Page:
Robin is a DC Comics character created as Batman's sidekick in 1940 and best known as the Trope Maker and Trope Codifier of the Kid Sidekick archetype. There have been many, many different Robins throughout the character's publication, but most of them have common elements. With only a few exceptions, they are usually orphaned teenage males with some sort of acrobatic or martial arts prowess and wear a brightly-colored costume (typically red, green and yellow).
Robin was originally conceived as a vehicle to draw younger readers — and it worked, doubling Batman's sales figures from his first appearance onwards. Afterward, Robin became a staple of the Batman franchise's humor, as well as being a Foil against his mentor and providing the Dark Knight a character to whom he could exposit his many heroic feats. Unfortunately, this also had the side-effect of making Robin into a Distressed Dude who barely contained a tenth of the skills or competence of his partner.
As time went along, the implications regarding a rich adult who lived alone with a traumatized teenage orphan boy (Alfred the Butler would not become part of the Batman home until sometime later) garnered negative media attention at the time. Comic books were unreasonably (and nonsensically) blamed for everything from juvenile delinquency to homosexuality, and the "indecent" relationship between Batman and Robin is often cited as one of the major reasons for the creation of The Comics Code that spelled the end of The Interregnum and the dawn of The Silver Age of Comic Books. Robin's reputation as a character suffered its greatest blow in this period, and the repercussions are still (somewhat) felt to this day (such as in parodies like the Ambiguously Gay Duo). Outside of comics, new media involving the two has tended to split them apart. Batman has remained consistently popular and has been subject to many darker reimaginings, but Robin has found more success away from his/her mentor's shadow.
Despite their usual role as a supporting character, the Robins are well-known for several events which helped modern comics to their current form—all of which will be noted below, in the description of the Robin they pertain to. It's also notable that the individual Robins often become popular in their own right. All five Robin characters are currently in print, with two headlining their own books, two co-starring alongside other sidekicks, and the newly-reintroduced Stephanie Brown making the rounds of guest appearances. All are featured in the weekly series Batman and Robin Eternal, although Stephanie has never been Robin in this version of events.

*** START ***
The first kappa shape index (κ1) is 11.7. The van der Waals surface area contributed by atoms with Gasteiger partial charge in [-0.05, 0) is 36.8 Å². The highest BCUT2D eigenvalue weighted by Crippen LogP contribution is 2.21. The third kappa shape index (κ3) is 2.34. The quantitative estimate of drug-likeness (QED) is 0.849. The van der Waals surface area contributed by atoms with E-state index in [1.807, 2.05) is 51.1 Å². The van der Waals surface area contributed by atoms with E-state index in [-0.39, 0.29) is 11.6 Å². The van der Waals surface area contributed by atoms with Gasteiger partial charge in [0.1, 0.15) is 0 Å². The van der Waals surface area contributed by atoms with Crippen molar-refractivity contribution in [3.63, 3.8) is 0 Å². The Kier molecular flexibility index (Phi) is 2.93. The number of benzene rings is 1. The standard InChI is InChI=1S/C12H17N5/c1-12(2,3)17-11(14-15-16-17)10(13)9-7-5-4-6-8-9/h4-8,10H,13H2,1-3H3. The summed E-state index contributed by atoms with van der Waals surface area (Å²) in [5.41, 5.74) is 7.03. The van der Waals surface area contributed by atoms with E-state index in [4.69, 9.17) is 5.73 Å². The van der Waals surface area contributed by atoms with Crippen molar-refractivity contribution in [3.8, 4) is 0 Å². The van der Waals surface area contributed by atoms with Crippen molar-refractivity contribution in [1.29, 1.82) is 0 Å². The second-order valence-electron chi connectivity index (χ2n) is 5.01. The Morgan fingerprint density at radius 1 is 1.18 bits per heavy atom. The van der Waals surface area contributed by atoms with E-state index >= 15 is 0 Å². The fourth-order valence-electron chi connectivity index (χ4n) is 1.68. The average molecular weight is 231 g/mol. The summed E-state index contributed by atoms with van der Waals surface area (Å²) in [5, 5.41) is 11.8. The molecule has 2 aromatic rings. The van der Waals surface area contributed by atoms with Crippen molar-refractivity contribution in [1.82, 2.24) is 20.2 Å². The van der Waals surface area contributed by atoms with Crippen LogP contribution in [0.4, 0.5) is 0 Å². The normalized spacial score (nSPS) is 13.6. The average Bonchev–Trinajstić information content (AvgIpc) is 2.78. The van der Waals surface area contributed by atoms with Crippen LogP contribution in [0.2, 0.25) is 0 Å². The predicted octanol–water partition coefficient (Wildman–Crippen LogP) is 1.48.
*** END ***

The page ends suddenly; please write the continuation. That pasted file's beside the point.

Robin in Media:
The most famous Robin is the original, Dick Grayson, who held the identity from 1940 to 1984. Grayson, however, gave up the name to forge a new career as the hero Nightwing. Since then, the mantle has been passed several times, although other media usually use Dick Grayson in the role.
Dick Grayson had his own solo feature in Star-Spangled Comics from 1947 to 1952, and an additional feature billed as "Robin, the Teen Wonder" throughout most of the 1970s, usually as a backup in Batman or Detective Comics. The latter stories typically featured Grayson as a college student at Hudson University. He has also been a staple member of the Teen Titans since the group's inception in 1965, typically acting as team leader and The Smart Guy. It was in this series that the character really grew into his own, especially when the book was retooled as The New Teen Titans with the inclusion of four new teen heroes who were not conceived as sidekicks to adult heroes (although Beast Boy was a Transplant from another series). It was in the pages of The New Teen Titans that Nightwing was originally born.